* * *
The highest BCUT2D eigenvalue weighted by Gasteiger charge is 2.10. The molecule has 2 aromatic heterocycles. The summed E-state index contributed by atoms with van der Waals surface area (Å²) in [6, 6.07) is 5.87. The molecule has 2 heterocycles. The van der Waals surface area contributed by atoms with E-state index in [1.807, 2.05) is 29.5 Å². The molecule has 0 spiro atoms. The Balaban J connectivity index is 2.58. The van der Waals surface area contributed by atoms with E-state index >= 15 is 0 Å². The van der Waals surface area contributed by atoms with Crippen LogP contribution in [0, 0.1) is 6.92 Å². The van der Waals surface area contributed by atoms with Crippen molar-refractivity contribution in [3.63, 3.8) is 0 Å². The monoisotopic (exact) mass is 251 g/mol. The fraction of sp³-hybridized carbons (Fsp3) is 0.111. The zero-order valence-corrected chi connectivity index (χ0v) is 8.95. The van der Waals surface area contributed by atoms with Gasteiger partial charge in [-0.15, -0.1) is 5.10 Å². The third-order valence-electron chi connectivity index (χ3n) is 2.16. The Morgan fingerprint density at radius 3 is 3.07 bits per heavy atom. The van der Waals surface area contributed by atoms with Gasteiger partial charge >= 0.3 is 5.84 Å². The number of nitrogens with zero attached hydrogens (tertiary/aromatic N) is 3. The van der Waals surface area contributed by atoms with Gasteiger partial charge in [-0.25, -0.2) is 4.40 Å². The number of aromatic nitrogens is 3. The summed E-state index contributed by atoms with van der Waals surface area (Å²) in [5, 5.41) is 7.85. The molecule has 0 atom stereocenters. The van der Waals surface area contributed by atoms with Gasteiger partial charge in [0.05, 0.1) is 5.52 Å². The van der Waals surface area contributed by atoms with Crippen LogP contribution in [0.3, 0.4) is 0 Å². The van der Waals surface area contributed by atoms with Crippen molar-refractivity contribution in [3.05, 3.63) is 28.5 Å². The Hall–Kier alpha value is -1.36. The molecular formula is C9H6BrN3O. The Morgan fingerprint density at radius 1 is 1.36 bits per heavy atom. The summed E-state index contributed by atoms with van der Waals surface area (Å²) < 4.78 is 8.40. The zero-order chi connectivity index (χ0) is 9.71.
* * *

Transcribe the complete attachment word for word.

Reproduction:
The highest BCUT2D eigenvalue weighted by Gasteiger charge is 2.10. The molecule has 2 aromatic heterocycles. The summed E-state index contributed by atoms with van der Waals surface area (Å²) in [6, 6.07) is 5.87. The molecule has 2 heterocycles. The van der Waals surface area contributed by atoms with E-state index in [1.807, 2.05) is 29.5 Å². The molecule has 0 spiro atoms. The Balaban J connectivity index is 2.58. The van der Waals surface area contributed by atoms with E-state index >= 15 is 0 Å². The van der Waals surface area contributed by atoms with Crippen LogP contribution in [0, 0.1) is 6.92 Å². The van der Waals surface area contributed by atoms with Crippen molar-refractivity contribution in [3.63, 3.8) is 0 Å². The monoisotopic (exact) mass is 251 g/mol. The fraction of sp³-hybridized carbons (Fsp3) is 0.111. The zero-order valence-corrected chi connectivity index (χ0v) is 8.95. The van der Waals surface area contributed by atoms with Gasteiger partial charge in [-0.15, -0.1) is 5.10 Å². The third-order valence-electron chi connectivity index (χ3n) is 2.16. The Morgan fingerprint density at radius 3 is 3.07 bits per heavy atom. The van der Waals surface area contributed by atoms with Gasteiger partial charge >= 0.3 is 5.84 Å². The number of nitrogens with zero attached hydrogens (tertiary/aromatic N) is 3. The van der Waals surface area contributed by atoms with Gasteiger partial charge in [-0.25, -0.2) is 4.40 Å². The number of aromatic nitrogens is 3. The summed E-state index contributed by atoms with van der Waals surface area (Å²) in [5, 5.41) is 7.85. The molecule has 0 atom stereocenters. The van der Waals surface area contributed by atoms with Gasteiger partial charge in [0.05, 0.1) is 5.52 Å². The van der Waals surface area contributed by atoms with Crippen LogP contribution in [0.3, 0.4) is 0 Å². The van der Waals surface area contributed by atoms with Crippen molar-refractivity contribution in [3.05, 3.63) is 28.5 Å². The Hall–Kier alpha value is -1.36. The molecular formula is C9H6BrN3O. The Morgan fingerprint density at radius 1 is 1.36 bits per heavy atom. The summed E-state index contributed by atoms with van der Waals surface area (Å²) < 4.78 is 8.40. The zero-order chi connectivity index (χ0) is 9.71.